Overall Splenectomy Rates Stable Despite Increasing Usage of Angiography in the Management of High-grade Blunt Splenic Injury. Dolejs SC, Savage SA, Hartwell JL, Zarzaur BL. Ann Surg. 2018 Jul;268(1):179-185.
Nonoperative management of blunt splenic injury is successful in the vast majority of patients. Angiography and embolization has further improved nonoperative management success rates in several series. However, the use of angiography in many centers is selective based on computed tomography findings such as vascular abnormality or IV contrast extravasation while other centers advocate for the nonselective use of angiography for all high grade (III-V or IV-V) injuries. Dojels et al. analyzed 7 years of NTDB data to better evaluate the relationship between splenectomy and the use of angiography after high-grade (III-V) splenic injuries.
53,689 patients with high-grade injuries were analyzed. Centers that utilized angiography were more often Level I centers and overall angiography utilization rates increased from 5.7% in 2008 to 14.1% in 2014. This increased angiography utilization did not correspond to a decrease in overall splenectomy rates in angiography centers (24.1% in 2008, 23.5% in 2014). Importantly, during this same study period, overall splenectomy rates decreased in non-angiography centers (27.0% in 2008, 20.7% in 2014). The rate of early splenectomy (<6 hours) was stable over time in angiography and non-angiography centers across all injury grades. While the rates of late splenectomy (>6 hours) decreased over the study period in both angiography and non-angiography centers, the decrease was greater in non-angiography centers (6.0% in 2008, 3.3% in 2014). This well-designed, carefully analyzed and executed study suggests that increased angiography utilization for high-grade blunt splenic injuries does not impact either overall or late splenectomy rates.
Prehospital spine immobilization/spinal motion restriction in penetrating trauma: A practice management guideline from the Eastern Association for the Surgery of Trauma (EAST). Velopulos CG, Shihab HM, Lottenberg L, Feinman M, Raja A, Salomone J, Haut ER. J Trauma Acute Care Surg. 2018 May;84(5):736-744.
More practice-changing work from the EAST Practice Management Guideline group. Spine immobilization has been associated with pressure ulcers, missed penetrating injuries, and delay to life saving interventions yet has shown limited ability to stabilize the uncommon, penetrating, “incomplete” spine injuries requiring operative fixation.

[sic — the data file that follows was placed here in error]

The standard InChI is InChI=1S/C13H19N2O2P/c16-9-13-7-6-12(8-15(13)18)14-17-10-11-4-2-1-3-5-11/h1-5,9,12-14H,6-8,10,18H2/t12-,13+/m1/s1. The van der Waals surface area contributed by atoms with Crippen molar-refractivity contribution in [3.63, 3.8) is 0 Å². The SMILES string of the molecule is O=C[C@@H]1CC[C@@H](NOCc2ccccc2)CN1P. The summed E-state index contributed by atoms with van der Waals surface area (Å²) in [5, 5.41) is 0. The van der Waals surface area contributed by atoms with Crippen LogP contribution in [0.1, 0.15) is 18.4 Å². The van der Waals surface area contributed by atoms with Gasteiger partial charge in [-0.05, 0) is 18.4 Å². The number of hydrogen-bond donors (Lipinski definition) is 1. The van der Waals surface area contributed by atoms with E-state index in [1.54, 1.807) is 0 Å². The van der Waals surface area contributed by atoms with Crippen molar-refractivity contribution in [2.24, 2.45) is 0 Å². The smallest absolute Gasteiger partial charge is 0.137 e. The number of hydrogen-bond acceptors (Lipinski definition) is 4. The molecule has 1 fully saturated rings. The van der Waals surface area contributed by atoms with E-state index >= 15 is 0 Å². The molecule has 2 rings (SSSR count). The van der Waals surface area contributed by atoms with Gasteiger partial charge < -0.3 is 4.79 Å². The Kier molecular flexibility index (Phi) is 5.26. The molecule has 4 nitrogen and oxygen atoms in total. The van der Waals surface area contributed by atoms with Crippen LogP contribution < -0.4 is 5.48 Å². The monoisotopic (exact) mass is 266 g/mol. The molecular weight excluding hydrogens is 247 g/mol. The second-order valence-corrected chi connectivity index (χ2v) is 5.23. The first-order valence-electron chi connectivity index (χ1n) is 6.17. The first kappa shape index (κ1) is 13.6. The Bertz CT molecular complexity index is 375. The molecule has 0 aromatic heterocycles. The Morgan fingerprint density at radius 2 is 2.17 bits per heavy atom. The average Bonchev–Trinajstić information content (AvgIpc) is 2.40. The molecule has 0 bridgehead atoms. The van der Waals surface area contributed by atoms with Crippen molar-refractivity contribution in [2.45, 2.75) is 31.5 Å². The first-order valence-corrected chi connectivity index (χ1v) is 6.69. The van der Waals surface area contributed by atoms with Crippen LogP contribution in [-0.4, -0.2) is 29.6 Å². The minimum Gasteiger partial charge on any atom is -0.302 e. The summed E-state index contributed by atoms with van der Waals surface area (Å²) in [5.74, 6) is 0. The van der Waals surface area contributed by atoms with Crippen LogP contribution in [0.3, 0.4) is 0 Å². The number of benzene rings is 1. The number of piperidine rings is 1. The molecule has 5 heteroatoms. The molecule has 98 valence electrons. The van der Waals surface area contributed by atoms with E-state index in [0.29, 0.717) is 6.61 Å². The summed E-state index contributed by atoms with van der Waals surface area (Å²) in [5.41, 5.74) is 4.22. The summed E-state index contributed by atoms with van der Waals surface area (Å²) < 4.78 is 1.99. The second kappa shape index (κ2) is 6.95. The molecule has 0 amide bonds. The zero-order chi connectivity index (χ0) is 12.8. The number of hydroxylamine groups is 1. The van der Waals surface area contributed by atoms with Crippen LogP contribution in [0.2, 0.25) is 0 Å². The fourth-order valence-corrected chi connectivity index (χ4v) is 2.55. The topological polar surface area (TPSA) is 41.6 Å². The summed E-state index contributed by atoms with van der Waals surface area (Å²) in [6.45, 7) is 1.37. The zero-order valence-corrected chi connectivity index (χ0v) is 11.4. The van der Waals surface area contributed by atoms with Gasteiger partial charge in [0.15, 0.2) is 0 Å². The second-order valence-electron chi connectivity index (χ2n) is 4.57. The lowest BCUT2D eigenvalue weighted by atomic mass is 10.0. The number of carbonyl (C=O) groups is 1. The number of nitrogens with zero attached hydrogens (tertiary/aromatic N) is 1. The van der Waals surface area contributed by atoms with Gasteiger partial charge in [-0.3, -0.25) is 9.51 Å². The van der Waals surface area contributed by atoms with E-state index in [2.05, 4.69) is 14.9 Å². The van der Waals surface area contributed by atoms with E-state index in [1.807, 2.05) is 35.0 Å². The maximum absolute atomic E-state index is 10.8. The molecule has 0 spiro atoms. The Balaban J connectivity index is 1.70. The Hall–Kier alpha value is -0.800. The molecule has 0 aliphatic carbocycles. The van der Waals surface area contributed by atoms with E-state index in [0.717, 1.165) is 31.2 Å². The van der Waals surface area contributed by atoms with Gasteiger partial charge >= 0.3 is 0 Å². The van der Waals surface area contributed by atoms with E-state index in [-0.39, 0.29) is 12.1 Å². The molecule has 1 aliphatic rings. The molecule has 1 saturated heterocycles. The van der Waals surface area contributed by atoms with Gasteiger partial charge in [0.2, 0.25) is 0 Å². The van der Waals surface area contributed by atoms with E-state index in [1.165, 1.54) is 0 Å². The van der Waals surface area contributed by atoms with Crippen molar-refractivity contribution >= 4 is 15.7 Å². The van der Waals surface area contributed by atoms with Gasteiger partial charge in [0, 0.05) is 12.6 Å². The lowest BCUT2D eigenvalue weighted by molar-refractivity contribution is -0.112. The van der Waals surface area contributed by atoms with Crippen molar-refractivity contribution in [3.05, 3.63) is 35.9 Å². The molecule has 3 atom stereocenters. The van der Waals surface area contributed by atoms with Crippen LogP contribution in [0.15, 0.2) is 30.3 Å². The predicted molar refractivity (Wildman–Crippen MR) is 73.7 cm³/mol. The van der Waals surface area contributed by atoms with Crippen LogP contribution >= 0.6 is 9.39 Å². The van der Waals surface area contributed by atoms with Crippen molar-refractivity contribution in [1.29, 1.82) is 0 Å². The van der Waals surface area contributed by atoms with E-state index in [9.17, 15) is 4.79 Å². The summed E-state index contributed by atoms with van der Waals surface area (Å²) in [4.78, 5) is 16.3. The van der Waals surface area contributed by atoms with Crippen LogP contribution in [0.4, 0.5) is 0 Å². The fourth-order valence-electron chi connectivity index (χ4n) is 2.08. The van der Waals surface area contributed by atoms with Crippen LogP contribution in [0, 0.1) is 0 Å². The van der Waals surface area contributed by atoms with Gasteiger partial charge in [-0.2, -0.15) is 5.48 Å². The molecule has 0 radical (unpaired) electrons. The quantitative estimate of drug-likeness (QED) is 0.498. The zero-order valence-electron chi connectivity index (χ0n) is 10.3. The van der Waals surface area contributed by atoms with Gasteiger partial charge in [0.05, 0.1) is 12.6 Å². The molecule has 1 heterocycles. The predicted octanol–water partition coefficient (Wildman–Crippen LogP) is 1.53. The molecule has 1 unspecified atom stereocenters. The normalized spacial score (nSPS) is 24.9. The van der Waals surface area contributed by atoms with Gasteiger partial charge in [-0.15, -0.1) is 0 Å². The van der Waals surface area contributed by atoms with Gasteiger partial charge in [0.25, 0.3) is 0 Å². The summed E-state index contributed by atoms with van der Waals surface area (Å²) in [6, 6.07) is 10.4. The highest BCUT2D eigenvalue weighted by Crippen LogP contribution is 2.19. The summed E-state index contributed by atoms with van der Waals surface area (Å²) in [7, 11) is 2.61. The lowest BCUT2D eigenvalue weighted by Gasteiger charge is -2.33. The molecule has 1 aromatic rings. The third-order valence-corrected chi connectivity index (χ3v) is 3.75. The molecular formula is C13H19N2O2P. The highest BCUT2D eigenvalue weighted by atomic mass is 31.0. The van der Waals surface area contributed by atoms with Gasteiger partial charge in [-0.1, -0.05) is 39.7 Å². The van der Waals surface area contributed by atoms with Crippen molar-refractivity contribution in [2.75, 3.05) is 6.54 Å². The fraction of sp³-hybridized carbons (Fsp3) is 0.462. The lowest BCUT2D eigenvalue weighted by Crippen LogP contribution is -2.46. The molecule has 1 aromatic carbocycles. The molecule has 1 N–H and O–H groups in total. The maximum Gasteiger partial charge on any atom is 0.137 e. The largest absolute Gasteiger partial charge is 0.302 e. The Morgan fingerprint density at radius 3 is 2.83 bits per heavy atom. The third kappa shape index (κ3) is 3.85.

Utilizing GRADE methodology, Velopulos et al. asked 2 PICO questions analyzed with respect to 3 primary outcome measures (mortality, neurologic deficit, potentially reversible neurologic deficit): In adult penetrating trauma patients, does spine immobilization versus no spine immobilization decrease mortality? In adult penetrating trauma patients, does spine immobilization versus no spine immobilization decrease the incidence of neurologic deficit or the incidence of potentially reversible deficit? 294 reports were identified and ultimately 24 studies were included in the qualitative analysis and 5 in the quantitative analysis. Importantly, no study included in the analysis showed a mortality or neurologic outcome benefit to spine immobilization—even in those with penetrating neck injuries.
Overall, patients without prehospital spine immobilization were 2.4x as likely to survive yet no more likely to sustain neurologic deficit or potentially reversible deficits than their counterparts who underwent spine immobilization. Based on these compelling findings, the authors made a strong recommendation against the routine use of spine immobilization in adult patients with penetrating trauma. These findings and recommendations have implications in both prehospital and ED settings. Although prehospital spinal immobilization after penetrating trauma will likely become less common over time, when penetrating trauma victims are transported with spinal immobilization, clinicians can quickly and safely remove cervical collars and longboards upon arrival.
Civilian Prehospital Tourniquet Use Is Associated with Improved Survival in Patients with Peripheral Vascular Injury. Teixeira PGR, Brown CVR, Emigh B, Long M, Foreman M, Eastridge B, Gale S, Truitt MS, Dissanaike S, Duane T, Holcomb J, Eastman A, Regner J; Texas Tourniquet Study Group. J Am Coll Surg. 2018 May;226(5):769-776.
Tourniquets have been proven effective and life-saving on battlefields. Although their use has been extrapolated to civilian settings, data proving benefit to injured civilians is scarce. In this retrospective, 11 center study from Teixeira et al., 1026 patients (17% had a pre-hospital tourniquet placed) with vascular injuries were studied over a 6-year period. Patients with prehospital tourniquet placement were compared to those without by baseline characteristics, injuries and primary (hospital mortality) and secondary (delayed amputation, VTE) study outcomes. After multiple variable logistic regression controlling for several clinical variables, no difference in delayed amputation was demonstrated in those managed with prehospital tourniquets. However, those who had a prehospital tourniquet placed were 5x as likely to survive as those transported to trauma centers without a tourniquet.
Interestingly, the use of prehospital tourniquets did not appear to decrease either the need for massive transfusion protocol activation or blood transfusion during the initial 24 hours following injury. Without a clear association with blood transfusion, the impact of prehospital tourniquets on survival is perhaps less apparent. While several other questions remain, this important manuscript has provided an essential foundation for further study and is another step towards the translation of battlefield point of injury lessons to civilian care.